March 24, 2020

At a virtual meeting, the City Council adopted Resolution #2020-07 for April 2020 to be “Distracted Driving Awareness Month.”

City Council adopted Resolution No. 2020-06: Cities Keep It Clean. The resolution declares May 2020 to be “Keep It Clean Santa Clara County” month.

City Council took no action prohibiting or discouraging commercial and/or residential evictions in the city until the Covid-19 ‘shelter in place’ order is lifted. The Santa Clara County Board of Supervisors set the policy to prohibit eviction in the county.

City Council received a staff update on emergency measures taken so far by city services to avoid the spread of Covid-19. Included in the presentation are plans to follow Santa Clara County Public Health orders. All Parks and Recreation facilities are closed. City police are maintaining staff to address problems. The city is working with Community Services Agency to ensure local needs are met. A plan for on-site childcare for city workers is being developed.

   
   

Los Altos City Council February 2020

February 11, 2020

The City Council heard the second reading and adopted the final version of the ordinance to amend R3-4.5 zoning, particularly valuable to the multi-family duplex Marshall Meadows district in Los Altos. The ordinance establishes development standards for such districts to make reasonable improvements and additions to the owner’s property while maintaining the character of the district as a duplex style neighborhood and limiting any impact on the surrounding neighborhoods.

The City Council did not approve a consultant agreement with Alta + Design for development of the Los Altos Complete Streets Master Plan. Before the meeting, the council received a detailed proposal for the Scope of Work. In addition, they received a detailed set of answers to city council’s questions from the November 20, 2019, introduction of the proposal. Councilmembers had more questions and Staff will bring the item back to the Council after renegotiating the Scope of Work and contract amount with Alta + Design. A specific date to bring the item back to the City Council has not been set.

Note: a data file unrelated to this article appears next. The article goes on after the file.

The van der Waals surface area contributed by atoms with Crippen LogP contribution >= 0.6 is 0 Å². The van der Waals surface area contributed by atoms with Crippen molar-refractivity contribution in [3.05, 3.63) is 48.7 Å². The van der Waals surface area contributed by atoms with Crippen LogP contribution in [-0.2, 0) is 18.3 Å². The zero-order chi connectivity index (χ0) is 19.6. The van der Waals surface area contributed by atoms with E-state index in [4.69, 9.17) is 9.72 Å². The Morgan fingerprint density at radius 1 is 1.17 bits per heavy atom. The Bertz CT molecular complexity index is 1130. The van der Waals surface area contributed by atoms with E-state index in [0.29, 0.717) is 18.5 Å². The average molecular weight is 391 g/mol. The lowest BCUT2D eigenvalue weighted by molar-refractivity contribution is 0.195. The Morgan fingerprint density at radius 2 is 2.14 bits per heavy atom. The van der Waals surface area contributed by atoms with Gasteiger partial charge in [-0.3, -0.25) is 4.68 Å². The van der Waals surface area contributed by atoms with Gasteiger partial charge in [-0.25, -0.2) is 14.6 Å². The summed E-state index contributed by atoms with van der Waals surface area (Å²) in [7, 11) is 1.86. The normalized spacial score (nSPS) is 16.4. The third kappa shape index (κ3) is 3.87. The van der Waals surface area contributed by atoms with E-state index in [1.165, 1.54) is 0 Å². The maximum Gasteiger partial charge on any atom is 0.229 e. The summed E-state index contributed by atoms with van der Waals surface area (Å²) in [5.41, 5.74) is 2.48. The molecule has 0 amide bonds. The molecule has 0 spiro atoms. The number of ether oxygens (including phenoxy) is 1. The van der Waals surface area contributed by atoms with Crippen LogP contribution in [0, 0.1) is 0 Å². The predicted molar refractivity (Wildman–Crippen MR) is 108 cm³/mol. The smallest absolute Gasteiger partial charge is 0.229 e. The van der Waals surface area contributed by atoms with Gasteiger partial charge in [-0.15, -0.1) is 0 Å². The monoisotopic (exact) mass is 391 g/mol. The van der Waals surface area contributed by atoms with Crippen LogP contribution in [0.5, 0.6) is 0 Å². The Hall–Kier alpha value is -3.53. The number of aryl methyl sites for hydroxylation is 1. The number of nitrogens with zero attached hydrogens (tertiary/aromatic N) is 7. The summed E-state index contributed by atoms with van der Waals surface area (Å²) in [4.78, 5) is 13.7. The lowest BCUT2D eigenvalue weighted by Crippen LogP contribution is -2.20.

Especially because of the dangers associated with vaping flavored e-cigarettes, the City Council authorized the staff to write a draft ordinance to further restrict tobacco retail licensing in Los Altos. Santa Clara County Board of Supervisors has adopted and requested cities in the county to adopt restrictions on kinds of tobacco, tobacco products, locations for retail sale, and advertising limits as well as adopting a tobacco retailer’s license. The city of Los Altos will enforce the policy, not Santa Clara County. The council received written comments in support from the Northern California American Cancer Society Cancer Action Network and from Breathe California. Other interesting written comment was received about the use of hookahs in Middle Eastern communities and concerns that hookahs would be restricted. The draft ordinance is scheduled for review at the February 25, 2020, council meeting.

February 25, 2020

The City Council approved and adopted the ordinance to further restrict tobacco retail licensing in los altos after staff amended the original draft of the ordinance.

In closed session after almost a year of mediation the City Council voted to settle the litigation with GoldSilverIsland Homes LLC about the property division at 831 Arroyo Road. With a vote of 4/1 the Council followed staff recommendation to sub-divide the property as requested. A year ago the council had denied the subdivision request and the lawsuit was filed, citing that the LLC had revised the proposal for the property to accommodate comments by Montebello Acres residents.